My director watched my first class today (coincidently with the same class that Lauren watched yesterday). Not surprisingly, they were much better behaved in her presence, but thankfully their participation was great.
The third of February is the day that all of the schools here make their official statistics. This includes just counting the students to make sure each homeroom has more or less the same number of students, see who has transferred schools, etc. But there are also more personal statistics that are, for an American, slightly mortifying to have to ask the students. The cultural gap is always interesting. When I ask for more explanation on something and they ask incredulously “what you have never done this before? You guys don’t do this in America?” “well no, we don’t do this in America (and in this specific case, some of these questions might be illegal to ask in America).”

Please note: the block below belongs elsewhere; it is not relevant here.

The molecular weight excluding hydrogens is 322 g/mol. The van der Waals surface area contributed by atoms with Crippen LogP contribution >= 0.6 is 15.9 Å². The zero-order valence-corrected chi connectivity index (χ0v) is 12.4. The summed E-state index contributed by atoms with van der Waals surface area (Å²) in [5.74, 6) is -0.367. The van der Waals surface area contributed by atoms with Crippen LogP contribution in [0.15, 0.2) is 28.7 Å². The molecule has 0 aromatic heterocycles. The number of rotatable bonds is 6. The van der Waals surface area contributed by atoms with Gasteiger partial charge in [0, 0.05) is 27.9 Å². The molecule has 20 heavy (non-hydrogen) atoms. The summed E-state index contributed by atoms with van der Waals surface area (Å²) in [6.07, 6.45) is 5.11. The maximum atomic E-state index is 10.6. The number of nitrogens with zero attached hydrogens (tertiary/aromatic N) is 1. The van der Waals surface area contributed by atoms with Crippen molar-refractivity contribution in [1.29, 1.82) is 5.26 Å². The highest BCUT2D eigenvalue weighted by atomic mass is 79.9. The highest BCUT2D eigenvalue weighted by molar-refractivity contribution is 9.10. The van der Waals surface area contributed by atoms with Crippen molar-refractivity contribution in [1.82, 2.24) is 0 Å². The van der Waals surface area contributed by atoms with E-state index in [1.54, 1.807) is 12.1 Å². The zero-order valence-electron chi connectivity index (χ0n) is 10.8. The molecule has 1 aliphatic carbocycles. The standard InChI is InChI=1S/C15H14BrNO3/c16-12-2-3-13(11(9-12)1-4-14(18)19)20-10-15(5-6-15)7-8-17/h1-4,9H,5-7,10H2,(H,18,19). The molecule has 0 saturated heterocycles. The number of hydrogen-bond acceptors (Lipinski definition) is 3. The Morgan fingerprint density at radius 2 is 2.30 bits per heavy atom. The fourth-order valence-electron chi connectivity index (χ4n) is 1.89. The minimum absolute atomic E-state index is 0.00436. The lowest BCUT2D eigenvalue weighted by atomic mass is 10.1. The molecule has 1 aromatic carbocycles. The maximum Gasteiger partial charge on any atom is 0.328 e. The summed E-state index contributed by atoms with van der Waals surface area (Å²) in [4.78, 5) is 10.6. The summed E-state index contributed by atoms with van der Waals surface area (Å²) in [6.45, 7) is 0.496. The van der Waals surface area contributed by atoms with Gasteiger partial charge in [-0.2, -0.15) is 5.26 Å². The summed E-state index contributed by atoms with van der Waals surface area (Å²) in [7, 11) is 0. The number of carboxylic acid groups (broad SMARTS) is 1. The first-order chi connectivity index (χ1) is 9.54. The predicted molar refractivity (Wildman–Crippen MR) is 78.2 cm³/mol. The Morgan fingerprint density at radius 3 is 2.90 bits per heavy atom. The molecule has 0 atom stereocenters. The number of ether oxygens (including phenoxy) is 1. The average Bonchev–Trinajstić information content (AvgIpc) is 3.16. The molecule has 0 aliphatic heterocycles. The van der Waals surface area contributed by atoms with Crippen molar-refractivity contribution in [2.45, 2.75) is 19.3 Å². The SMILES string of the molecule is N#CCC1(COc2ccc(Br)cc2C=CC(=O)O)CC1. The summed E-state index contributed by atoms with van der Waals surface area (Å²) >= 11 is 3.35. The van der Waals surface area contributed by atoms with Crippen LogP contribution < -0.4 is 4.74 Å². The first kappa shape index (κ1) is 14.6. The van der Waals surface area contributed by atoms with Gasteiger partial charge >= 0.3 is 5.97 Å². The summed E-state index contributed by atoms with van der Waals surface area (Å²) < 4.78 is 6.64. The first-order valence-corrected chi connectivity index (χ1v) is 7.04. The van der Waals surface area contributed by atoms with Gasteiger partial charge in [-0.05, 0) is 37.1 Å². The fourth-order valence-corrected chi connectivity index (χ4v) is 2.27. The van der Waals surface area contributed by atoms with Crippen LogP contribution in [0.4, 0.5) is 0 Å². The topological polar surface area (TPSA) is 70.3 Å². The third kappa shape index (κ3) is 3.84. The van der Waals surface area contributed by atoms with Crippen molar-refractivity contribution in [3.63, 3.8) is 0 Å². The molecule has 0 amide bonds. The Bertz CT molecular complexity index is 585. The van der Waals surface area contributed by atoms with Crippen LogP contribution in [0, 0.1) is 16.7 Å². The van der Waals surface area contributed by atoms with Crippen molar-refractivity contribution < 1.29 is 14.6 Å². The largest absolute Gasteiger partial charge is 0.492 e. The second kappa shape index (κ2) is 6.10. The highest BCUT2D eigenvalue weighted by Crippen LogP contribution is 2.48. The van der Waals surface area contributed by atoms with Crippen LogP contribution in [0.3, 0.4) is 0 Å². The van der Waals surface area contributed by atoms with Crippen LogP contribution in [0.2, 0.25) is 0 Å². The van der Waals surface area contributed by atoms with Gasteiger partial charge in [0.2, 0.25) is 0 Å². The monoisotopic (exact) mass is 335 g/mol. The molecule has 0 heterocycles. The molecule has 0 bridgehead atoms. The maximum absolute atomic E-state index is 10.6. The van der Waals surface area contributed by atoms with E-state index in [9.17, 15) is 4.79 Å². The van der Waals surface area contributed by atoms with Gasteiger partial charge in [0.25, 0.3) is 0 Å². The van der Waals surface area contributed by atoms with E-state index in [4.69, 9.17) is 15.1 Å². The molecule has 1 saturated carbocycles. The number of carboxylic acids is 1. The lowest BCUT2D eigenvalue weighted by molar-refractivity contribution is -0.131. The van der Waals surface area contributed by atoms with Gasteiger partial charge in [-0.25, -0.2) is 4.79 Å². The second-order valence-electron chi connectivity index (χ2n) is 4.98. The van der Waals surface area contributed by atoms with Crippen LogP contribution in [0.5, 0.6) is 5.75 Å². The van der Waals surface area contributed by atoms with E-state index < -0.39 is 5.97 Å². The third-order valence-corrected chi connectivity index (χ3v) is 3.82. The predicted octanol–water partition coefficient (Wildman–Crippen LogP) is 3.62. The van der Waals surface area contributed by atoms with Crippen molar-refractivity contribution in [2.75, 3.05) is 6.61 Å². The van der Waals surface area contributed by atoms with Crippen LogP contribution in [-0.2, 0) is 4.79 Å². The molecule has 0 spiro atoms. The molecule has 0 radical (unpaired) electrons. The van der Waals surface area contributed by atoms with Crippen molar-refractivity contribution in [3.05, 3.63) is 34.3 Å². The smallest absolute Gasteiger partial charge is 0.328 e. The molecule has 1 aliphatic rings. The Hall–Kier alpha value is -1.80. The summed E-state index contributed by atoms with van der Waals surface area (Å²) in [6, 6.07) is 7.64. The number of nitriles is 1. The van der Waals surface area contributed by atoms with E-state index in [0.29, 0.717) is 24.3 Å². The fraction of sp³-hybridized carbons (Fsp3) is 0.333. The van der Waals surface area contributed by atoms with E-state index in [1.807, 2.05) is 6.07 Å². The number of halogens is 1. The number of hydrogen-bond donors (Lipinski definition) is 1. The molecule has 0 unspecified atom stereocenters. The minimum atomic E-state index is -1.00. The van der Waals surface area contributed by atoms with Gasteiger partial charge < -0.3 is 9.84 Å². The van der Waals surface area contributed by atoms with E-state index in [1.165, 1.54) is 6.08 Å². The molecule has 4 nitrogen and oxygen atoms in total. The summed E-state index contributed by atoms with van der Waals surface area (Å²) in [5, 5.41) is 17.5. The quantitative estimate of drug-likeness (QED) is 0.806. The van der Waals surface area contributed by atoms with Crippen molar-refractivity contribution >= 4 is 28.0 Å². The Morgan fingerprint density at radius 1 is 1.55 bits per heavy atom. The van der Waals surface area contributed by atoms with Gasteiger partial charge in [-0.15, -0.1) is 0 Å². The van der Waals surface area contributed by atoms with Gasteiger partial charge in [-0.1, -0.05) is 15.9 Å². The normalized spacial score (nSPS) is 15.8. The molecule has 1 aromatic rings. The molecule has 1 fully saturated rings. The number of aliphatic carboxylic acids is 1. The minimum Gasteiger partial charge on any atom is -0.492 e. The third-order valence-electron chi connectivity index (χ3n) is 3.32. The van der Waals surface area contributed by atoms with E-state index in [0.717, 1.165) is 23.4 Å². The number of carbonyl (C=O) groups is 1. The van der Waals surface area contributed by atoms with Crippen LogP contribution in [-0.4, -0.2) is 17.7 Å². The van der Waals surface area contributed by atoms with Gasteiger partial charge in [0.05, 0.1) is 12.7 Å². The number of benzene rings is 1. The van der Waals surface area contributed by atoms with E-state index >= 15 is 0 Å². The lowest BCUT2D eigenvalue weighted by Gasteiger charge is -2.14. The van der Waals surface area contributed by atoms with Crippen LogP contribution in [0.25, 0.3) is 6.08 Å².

I had to ask the ages of all the boys and girls and who was a new eight grader and who was repeating, but all of my students were new eight graders. Then I had to list the disabilities in my class: visual deficiencies, auditory deficiencies, motor physical deficiencies, learning problems, mentally retarded, behavior problems (like OCD), then whose mother had died, whose father had died, and whose both parents had died. I have one boy whose legs are incredibly bowed and he is pigeon-footed such that he has trouble walking. I have another student whose feet are completely turned around backwards. And I had to ask who had motor physical problems and have them stand up. Then I found out that I have one boy whose father died. Three students whose mother died. And one girl whose both mother and father are dead.